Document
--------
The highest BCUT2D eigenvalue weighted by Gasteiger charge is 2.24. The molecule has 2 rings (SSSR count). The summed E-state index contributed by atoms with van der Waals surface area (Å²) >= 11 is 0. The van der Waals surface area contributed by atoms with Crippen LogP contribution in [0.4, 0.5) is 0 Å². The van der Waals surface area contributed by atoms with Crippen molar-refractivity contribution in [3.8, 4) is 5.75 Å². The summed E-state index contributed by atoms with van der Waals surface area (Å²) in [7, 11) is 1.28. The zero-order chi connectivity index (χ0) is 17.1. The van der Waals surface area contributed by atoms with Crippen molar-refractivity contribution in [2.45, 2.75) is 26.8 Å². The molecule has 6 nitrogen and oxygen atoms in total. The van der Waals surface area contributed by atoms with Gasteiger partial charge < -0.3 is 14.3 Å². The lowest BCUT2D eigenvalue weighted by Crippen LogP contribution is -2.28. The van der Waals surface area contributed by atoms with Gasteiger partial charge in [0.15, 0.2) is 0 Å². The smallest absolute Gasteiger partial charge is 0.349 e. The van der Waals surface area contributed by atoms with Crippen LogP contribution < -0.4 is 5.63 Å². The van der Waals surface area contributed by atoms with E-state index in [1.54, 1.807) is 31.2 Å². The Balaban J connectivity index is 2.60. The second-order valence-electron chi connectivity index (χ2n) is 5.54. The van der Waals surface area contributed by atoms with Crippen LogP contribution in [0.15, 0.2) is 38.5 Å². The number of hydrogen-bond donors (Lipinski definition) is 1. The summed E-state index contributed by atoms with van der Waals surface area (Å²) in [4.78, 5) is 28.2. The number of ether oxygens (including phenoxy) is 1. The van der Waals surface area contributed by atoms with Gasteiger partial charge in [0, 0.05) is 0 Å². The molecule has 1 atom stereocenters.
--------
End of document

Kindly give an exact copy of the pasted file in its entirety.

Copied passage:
The highest BCUT2D eigenvalue weighted by Gasteiger charge is 2.24. The molecule has 2 rings (SSSR count). The summed E-state index contributed by atoms with van der Waals surface area (Å²) >= 11 is 0. The van der Waals surface area contributed by atoms with Crippen LogP contribution in [0.4, 0.5) is 0 Å². The van der Waals surface area contributed by atoms with Crippen molar-refractivity contribution in [3.8, 4) is 5.75 Å². The summed E-state index contributed by atoms with van der Waals surface area (Å²) in [7, 11) is 1.28. The zero-order chi connectivity index (χ0) is 17.1. The van der Waals surface area contributed by atoms with Crippen molar-refractivity contribution in [2.45, 2.75) is 26.8 Å². The molecule has 6 nitrogen and oxygen atoms in total. The van der Waals surface area contributed by atoms with Gasteiger partial charge < -0.3 is 14.3 Å². The lowest BCUT2D eigenvalue weighted by Crippen LogP contribution is -2.28. The van der Waals surface area contributed by atoms with Gasteiger partial charge in [0.15, 0.2) is 0 Å². The smallest absolute Gasteiger partial charge is 0.349 e. The van der Waals surface area contributed by atoms with Crippen LogP contribution < -0.4 is 5.63 Å². The van der Waals surface area contributed by atoms with E-state index in [1.54, 1.807) is 31.2 Å². The Balaban J connectivity index is 2.60. The second-order valence-electron chi connectivity index (χ2n) is 5.54. The van der Waals surface area contributed by atoms with Crippen LogP contribution in [0.15, 0.2) is 38.5 Å². The number of hydrogen-bond donors (Lipinski definition) is 1. The summed E-state index contributed by atoms with van der Waals surface area (Å²) in [4.78, 5) is 28.2. The number of ether oxygens (including phenoxy) is 1. The van der Waals surface area contributed by atoms with Gasteiger partial charge in [0, 0.05) is 0 Å². The molecule has 1 atom stereocenters.